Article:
Esperance, New York: Fred Lape's Home Town

By Lee Lattimer

In 1902, the Lape fam­i­ly, father Her­man, moth­er Emma, and son Fred moved from Hol­land Point, NY, to a small shack on the Sil­ver­nail farm in Esper­ance. The Sil­ver­nail farm was run by Herman’s father Hen­ry, who had tak­en Maha­la Sil­ver­nail for his sec­ond wife. In 1903, Her­man bought the neigh­bor­ing farm. A promon­to­ry on the land gave a splen­did view of the Schoharie Val­ley and was a favorite spot of Fred’s father. A majes­tic white oak stood there, lead­ing to the farm’s name, Oak Nose Farm. The farm and the vil­lage of Esper­ance were to be Fred’s home for most of his life, with only a short peri­od away attend­ing Cor­nell Uni­ver­si­ty and teaching.

In 1912, the Lape fam­i­ly moved to the vil­lage of Esper­ance so that Fred could go to high school first in Alta­mont, then in Cobleskill. This made his moth­er very hap­py, as she had nev­er adapt­ed to farm life. His father took a job in the local grist mill and most cer­tain­ly missed the farm, as he loved the land and the ani­mals. Vil­lage town folk and groups of boys taught Fred many things includ­ing fish­ing, swim­ming, piano play­ing, and birding.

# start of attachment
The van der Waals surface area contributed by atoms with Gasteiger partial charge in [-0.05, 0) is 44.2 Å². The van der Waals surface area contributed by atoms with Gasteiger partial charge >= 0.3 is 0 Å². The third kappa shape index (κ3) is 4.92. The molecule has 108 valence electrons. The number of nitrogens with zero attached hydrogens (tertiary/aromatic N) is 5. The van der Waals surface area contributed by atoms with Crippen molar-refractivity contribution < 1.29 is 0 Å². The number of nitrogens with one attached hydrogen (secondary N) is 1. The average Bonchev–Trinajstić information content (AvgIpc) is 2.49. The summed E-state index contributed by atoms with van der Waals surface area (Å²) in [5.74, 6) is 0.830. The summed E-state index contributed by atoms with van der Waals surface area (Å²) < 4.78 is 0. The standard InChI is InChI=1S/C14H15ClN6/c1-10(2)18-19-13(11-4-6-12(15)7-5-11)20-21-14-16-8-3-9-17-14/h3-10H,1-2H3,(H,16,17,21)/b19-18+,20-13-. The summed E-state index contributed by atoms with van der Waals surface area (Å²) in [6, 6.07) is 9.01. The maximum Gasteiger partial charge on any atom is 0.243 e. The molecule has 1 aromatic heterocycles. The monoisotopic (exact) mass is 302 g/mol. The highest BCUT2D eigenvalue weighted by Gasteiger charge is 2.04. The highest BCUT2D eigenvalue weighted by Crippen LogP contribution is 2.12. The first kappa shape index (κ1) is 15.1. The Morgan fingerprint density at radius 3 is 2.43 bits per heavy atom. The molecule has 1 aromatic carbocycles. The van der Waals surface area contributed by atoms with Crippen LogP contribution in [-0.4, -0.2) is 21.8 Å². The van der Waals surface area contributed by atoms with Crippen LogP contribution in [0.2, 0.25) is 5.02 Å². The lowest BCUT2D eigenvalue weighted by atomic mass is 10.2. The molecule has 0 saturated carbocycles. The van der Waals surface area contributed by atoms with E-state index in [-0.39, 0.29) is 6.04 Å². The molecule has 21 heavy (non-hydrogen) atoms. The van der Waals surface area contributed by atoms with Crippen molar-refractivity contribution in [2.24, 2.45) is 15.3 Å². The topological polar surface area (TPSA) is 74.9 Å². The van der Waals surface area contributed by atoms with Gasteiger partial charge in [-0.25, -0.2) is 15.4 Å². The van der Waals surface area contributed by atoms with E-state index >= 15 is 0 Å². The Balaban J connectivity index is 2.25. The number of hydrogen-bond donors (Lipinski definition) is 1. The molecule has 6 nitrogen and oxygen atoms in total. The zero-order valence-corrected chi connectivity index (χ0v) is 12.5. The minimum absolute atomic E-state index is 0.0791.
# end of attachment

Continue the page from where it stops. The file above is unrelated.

Fred went on to Cor­nell Uni­ver­si­ty in 1917 where he obtained an Eng­lish degree and taught there and lat­er at Stam­ford Uni­ver­si­ty. Fred returned to Esper­ance in 1928, tak­ing up res­i­dence at Oak Nose Farm, which had been unin­hab­it­ed for many years. He wrote arti­cles and poems for mag­a­zines and attract­ed a coterie of artists and writers. 

His love of the vil­lage and its inhab­i­tants is most appar­ent in his book, A Farm and Vil­lage Boy­hood, print­ed in 1980. In this mem­oir, he appre­ci­at­ed such struc­tures as the cov­ered bridge and two grist mills and lament­ed their destruc­tion. The town’s noble and some­times odd char­ac­ters were immor­tal­ized. Local per­son­al­i­ties such as Dr. Paul Moore, John Van­Vecht­en, Amie Clay­ton, Annie Deni­son, Fred Brown and Abbie McCar­ty come to life. To make sure that the past would not be for­got­ten, Fred estab­lished the Esper­ance His­tor­i­cal Soci­ety and Muse­um. Locat­ed in the old school house, it includes many items from the Lape house­hold, includ­ing a cream sep­a­ra­tor, dish­es, and a quilt, dat­ed 1863, made by Rachel Sil­ver­nail, and a Con­fed­er­ate flag with Rachel’s ini­tials on the cor­ners. Also includ­ed are sev­er­al dis­plays of vil­lage life with items from all over the area. 

Please stop into the muse­um – and be sure to come to the village’s Bicen­ten­ni­al Cel­e­bra­tion on July 14th, 2018. Fes­tiv­i­ties include a parade, con­certs, and fire­works! Food and craft ven­dors will be there all day. See more details at: face​book​.com/​E​s​p​e​r​a​n​c​e​H​i​s​t​o​r​i​c​a​l​M​useum.The muse­um is locat­ed at 123 Church Street and is open 1 – 4 on week­ends from Memo­r­i­al Day through Labor Day. Admis­sion is free, but dona­tions are great­ly appreciated.

Summer 2018

Volume 36 , Number 3

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